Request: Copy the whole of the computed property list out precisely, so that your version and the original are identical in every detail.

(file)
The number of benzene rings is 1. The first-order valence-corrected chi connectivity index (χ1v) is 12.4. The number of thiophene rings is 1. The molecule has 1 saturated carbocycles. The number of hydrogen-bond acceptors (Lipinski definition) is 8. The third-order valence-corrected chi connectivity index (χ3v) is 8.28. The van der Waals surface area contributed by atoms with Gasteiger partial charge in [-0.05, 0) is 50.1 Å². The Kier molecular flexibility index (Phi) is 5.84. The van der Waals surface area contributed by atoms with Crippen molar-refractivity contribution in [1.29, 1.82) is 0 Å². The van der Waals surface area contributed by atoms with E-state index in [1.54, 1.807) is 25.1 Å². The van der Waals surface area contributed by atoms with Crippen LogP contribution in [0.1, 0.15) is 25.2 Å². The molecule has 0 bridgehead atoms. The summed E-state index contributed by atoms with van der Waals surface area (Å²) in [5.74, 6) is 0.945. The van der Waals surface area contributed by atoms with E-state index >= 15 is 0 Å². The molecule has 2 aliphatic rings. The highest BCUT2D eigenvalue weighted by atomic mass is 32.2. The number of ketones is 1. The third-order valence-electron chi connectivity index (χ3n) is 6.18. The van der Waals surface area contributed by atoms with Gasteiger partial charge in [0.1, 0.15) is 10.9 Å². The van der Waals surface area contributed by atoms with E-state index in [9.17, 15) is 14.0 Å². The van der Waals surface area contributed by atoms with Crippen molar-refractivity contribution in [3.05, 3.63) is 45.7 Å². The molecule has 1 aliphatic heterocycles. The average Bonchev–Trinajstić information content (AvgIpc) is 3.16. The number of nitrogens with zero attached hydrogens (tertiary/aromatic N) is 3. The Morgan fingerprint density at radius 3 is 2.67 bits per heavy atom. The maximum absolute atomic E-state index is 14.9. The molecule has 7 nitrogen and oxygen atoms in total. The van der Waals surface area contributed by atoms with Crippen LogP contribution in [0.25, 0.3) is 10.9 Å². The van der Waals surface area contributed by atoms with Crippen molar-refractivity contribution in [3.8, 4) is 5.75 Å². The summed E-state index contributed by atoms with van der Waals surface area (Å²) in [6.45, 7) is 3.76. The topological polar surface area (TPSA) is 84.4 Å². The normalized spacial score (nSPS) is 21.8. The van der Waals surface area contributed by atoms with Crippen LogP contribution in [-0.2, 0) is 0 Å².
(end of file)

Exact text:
The number of benzene rings is 1. The first-order valence-corrected chi connectivity index (χ1v) is 12.4. The number of thiophene rings is 1. The molecule has 1 saturated carbocycles. The number of hydrogen-bond acceptors (Lipinski definition) is 8. The third-order valence-corrected chi connectivity index (χ3v) is 8.28. The van der Waals surface area contributed by atoms with Gasteiger partial charge in [-0.05, 0) is 50.1 Å². The Kier molecular flexibility index (Phi) is 5.84. The van der Waals surface area contributed by atoms with Crippen molar-refractivity contribution in [1.29, 1.82) is 0 Å². The van der Waals surface area contributed by atoms with E-state index in [1.54, 1.807) is 25.1 Å². The van der Waals surface area contributed by atoms with Crippen LogP contribution in [0.1, 0.15) is 25.2 Å². The molecule has 0 bridgehead atoms. The summed E-state index contributed by atoms with van der Waals surface area (Å²) in [5.74, 6) is 0.945. The van der Waals surface area contributed by atoms with E-state index >= 15 is 0 Å². The molecule has 2 aliphatic rings. The highest BCUT2D eigenvalue weighted by atomic mass is 32.2. The number of ketones is 1. The third-order valence-electron chi connectivity index (χ3n) is 6.18. The van der Waals surface area contributed by atoms with Gasteiger partial charge in [0.1, 0.15) is 10.9 Å². The van der Waals surface area contributed by atoms with E-state index in [9.17, 15) is 14.0 Å². The van der Waals surface area contributed by atoms with Crippen molar-refractivity contribution in [3.05, 3.63) is 45.7 Å². The molecule has 1 aliphatic heterocycles. The average Bonchev–Trinajstić information content (AvgIpc) is 3.16. The number of nitrogens with zero attached hydrogens (tertiary/aromatic N) is 3. The Morgan fingerprint density at radius 3 is 2.67 bits per heavy atom. The maximum absolute atomic E-state index is 14.9. The molecule has 7 nitrogen and oxygen atoms in total. The van der Waals surface area contributed by atoms with Crippen LogP contribution in [0.25, 0.3) is 10.9 Å². The van der Waals surface area contributed by atoms with Crippen molar-refractivity contribution in [3.8, 4) is 5.75 Å². The summed E-state index contributed by atoms with van der Waals surface area (Å²) in [6.45, 7) is 3.76. The topological polar surface area (TPSA) is 84.4 Å². The normalized spacial score (nSPS) is 21.8. The van der Waals surface area contributed by atoms with Crippen LogP contribution in [-0.2, 0) is 0 Å².